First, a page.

News Main

A Discovery of Cornish Lives and Language, Past and Present

All Rights Available


“The ancient Cornish language lies like a buried city under our feet – we pass to and fro above it, but heed it not in the hustle of our everyday life.”   John Bellow, 1861

‘On the Cornish language’ – a paper for the Royal Cornwall Polytechnic Society.



Not a word of conversation was exchanged between them save for occasional apologetic half utterances as more relatives pushed politely into the restricted space available. Even the children’s usual excited addiction to playing games or chatting with friends on their phones had been brought to a solemn halt. The silence was partly due to the deep sense of loss that everyone felt now that the final member of the ‘old generation’ had passed. It was also due to the shallow-breathed expectation that hung in the chamber.

Was the mournful silence maintained for this unnaturally long period of time because of the reverence for the old man – or was it this room itself that caused people to lower their heads and observe a heightened sense of politeness? The office certainly inspired its visitors to observe due reverence and it definitely wasn’t a space fit for parties, weddings, celebrations or even relaxation. It was a business-like place for meetings, interviews and revelations of last wills and testaments.

And that is how it was; an opportunity for the entire Pengilley clan to gather together in awe of this wooden casket with its wear-and-tear displayed in every facet of its structure. There were scratches along one side of the top where heavy items must have been piled on top of it and there was evidence of rust on the brackets and hinges that held it together. It was even possible to make out pencil marks along the top saying ‘attic’. This had been written on the box in more recent times as instructions to a removal company.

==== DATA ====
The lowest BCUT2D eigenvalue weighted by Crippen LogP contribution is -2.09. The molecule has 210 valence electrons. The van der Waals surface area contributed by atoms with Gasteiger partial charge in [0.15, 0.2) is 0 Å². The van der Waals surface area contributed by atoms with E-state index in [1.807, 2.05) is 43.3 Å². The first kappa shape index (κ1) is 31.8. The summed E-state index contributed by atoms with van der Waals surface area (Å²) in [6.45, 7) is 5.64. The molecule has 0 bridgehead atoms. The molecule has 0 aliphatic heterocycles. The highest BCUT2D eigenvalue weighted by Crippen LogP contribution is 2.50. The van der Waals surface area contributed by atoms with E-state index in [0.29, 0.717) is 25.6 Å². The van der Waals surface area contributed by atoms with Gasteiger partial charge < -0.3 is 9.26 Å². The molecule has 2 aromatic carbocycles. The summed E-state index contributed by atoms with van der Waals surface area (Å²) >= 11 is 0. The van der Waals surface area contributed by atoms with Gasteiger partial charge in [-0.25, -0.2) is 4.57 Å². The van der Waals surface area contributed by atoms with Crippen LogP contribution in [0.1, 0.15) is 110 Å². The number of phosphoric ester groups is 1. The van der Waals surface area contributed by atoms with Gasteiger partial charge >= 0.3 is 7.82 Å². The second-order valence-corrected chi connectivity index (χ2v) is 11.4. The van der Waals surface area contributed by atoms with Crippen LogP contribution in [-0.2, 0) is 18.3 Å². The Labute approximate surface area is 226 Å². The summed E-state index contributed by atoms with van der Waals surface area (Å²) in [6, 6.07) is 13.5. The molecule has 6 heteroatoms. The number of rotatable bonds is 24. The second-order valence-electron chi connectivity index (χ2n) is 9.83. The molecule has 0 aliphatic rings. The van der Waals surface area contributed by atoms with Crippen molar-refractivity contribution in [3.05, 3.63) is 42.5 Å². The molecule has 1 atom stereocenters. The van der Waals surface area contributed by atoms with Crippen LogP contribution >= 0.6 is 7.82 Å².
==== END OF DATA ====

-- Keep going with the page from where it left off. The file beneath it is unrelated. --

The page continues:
Adventurous children of each generation had played in the loft, making up stories of how the casket contained treasure from a far-distant land and had been recovered by Jack in his earlier days whilst he was serving as a heroic merchant seaman. They had all joked that he was actually a terrifying pirate who had plundered the riches of Caribbean islands and had forced captives to their death by making them walk the plank. However, the truth was that no-one in the family knew what was inside the mysterious box.

Author | Matthew Clarke (Matthi ab Dewi)

Author | Matthew Clarke (Matthi ab Dewi)

Matthew Clarke (Matthi ab Dewi) is a Cornish speaker and journalist living in West Cornwall.

He is surrounded by Cornwall's ancient culture and has thus dedicated his life to the language through the written word and song.

Matthew is also a broadcaster who has read the news in English and Cornish on local radio in Cornwall since 1998. He now runs a weekly programme in Kernewek called Radyo an Gernewegva. His work has also included PR for the language.

One big success came in 2004 when he helped The Simpsons producers include some Cornish into a Christmas special edition for Channel 4. His musical contribution to Cornwall’s culture resulted in his band, ‘Krena’, winning the Pan Celtic Song Contest in Tralee in 2005.

Another triumph was the global coverage of a story he generated in 2006. It was about his other band, ‘Skwardya’, singing Beatles songs in Kernewek. Articles can still be found online relating back to this news item.